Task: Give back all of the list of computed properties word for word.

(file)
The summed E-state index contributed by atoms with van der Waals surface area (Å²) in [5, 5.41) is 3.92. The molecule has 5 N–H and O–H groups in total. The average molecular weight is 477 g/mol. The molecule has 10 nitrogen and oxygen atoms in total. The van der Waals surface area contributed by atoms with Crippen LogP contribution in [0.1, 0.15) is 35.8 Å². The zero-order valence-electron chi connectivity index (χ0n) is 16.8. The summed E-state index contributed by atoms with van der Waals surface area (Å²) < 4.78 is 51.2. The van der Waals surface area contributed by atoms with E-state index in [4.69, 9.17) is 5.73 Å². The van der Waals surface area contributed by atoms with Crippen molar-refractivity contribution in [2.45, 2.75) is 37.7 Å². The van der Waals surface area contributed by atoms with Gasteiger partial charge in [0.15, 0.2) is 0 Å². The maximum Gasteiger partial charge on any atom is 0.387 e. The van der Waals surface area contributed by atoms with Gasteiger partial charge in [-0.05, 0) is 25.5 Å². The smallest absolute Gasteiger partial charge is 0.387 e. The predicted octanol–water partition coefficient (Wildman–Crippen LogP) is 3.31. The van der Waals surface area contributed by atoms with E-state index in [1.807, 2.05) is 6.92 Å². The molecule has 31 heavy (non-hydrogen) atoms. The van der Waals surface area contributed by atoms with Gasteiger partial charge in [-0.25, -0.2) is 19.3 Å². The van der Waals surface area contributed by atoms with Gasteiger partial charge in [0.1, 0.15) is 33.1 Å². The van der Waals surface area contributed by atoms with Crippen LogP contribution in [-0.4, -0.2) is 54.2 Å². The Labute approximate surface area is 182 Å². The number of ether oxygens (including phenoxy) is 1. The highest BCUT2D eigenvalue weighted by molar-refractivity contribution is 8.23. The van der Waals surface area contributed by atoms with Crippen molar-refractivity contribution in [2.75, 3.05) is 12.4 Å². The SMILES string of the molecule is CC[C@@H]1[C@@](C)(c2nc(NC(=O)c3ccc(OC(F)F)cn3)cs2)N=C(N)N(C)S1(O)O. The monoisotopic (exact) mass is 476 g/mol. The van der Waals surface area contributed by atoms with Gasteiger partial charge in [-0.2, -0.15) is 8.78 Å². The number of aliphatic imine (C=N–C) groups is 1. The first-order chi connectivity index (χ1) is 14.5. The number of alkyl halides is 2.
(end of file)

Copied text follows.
The summed E-state index contributed by atoms with van der Waals surface area (Å²) in [5, 5.41) is 3.92. The molecule has 5 N–H and O–H groups in total. The average molecular weight is 477 g/mol. The molecule has 10 nitrogen and oxygen atoms in total. The van der Waals surface area contributed by atoms with Crippen LogP contribution in [0.1, 0.15) is 35.8 Å². The zero-order valence-electron chi connectivity index (χ0n) is 16.8. The summed E-state index contributed by atoms with van der Waals surface area (Å²) < 4.78 is 51.2. The van der Waals surface area contributed by atoms with E-state index in [4.69, 9.17) is 5.73 Å². The van der Waals surface area contributed by atoms with Crippen molar-refractivity contribution in [2.45, 2.75) is 37.7 Å². The van der Waals surface area contributed by atoms with Gasteiger partial charge in [0.15, 0.2) is 0 Å². The maximum Gasteiger partial charge on any atom is 0.387 e. The van der Waals surface area contributed by atoms with Gasteiger partial charge in [-0.05, 0) is 25.5 Å². The smallest absolute Gasteiger partial charge is 0.387 e. The predicted octanol–water partition coefficient (Wildman–Crippen LogP) is 3.31. The van der Waals surface area contributed by atoms with E-state index in [1.807, 2.05) is 6.92 Å². The molecule has 31 heavy (non-hydrogen) atoms. The van der Waals surface area contributed by atoms with Gasteiger partial charge in [-0.25, -0.2) is 19.3 Å². The van der Waals surface area contributed by atoms with Gasteiger partial charge in [0.1, 0.15) is 33.1 Å². The van der Waals surface area contributed by atoms with Crippen LogP contribution in [-0.4, -0.2) is 54.2 Å². The Labute approximate surface area is 182 Å². The number of ether oxygens (including phenoxy) is 1. The highest BCUT2D eigenvalue weighted by molar-refractivity contribution is 8.23. The van der Waals surface area contributed by atoms with Crippen molar-refractivity contribution in [2.75, 3.05) is 12.4 Å². The SMILES string of the molecule is CC[C@@H]1[C@@](C)(c2nc(NC(=O)c3ccc(OC(F)F)cn3)cs2)N=C(N)N(C)S1(O)O. The monoisotopic (exact) mass is 476 g/mol. The van der Waals surface area contributed by atoms with Gasteiger partial charge in [-0.2, -0.15) is 8.78 Å². The number of aliphatic imine (C=N–C) groups is 1. The first-order chi connectivity index (χ1) is 14.5. The number of alkyl halides is 2.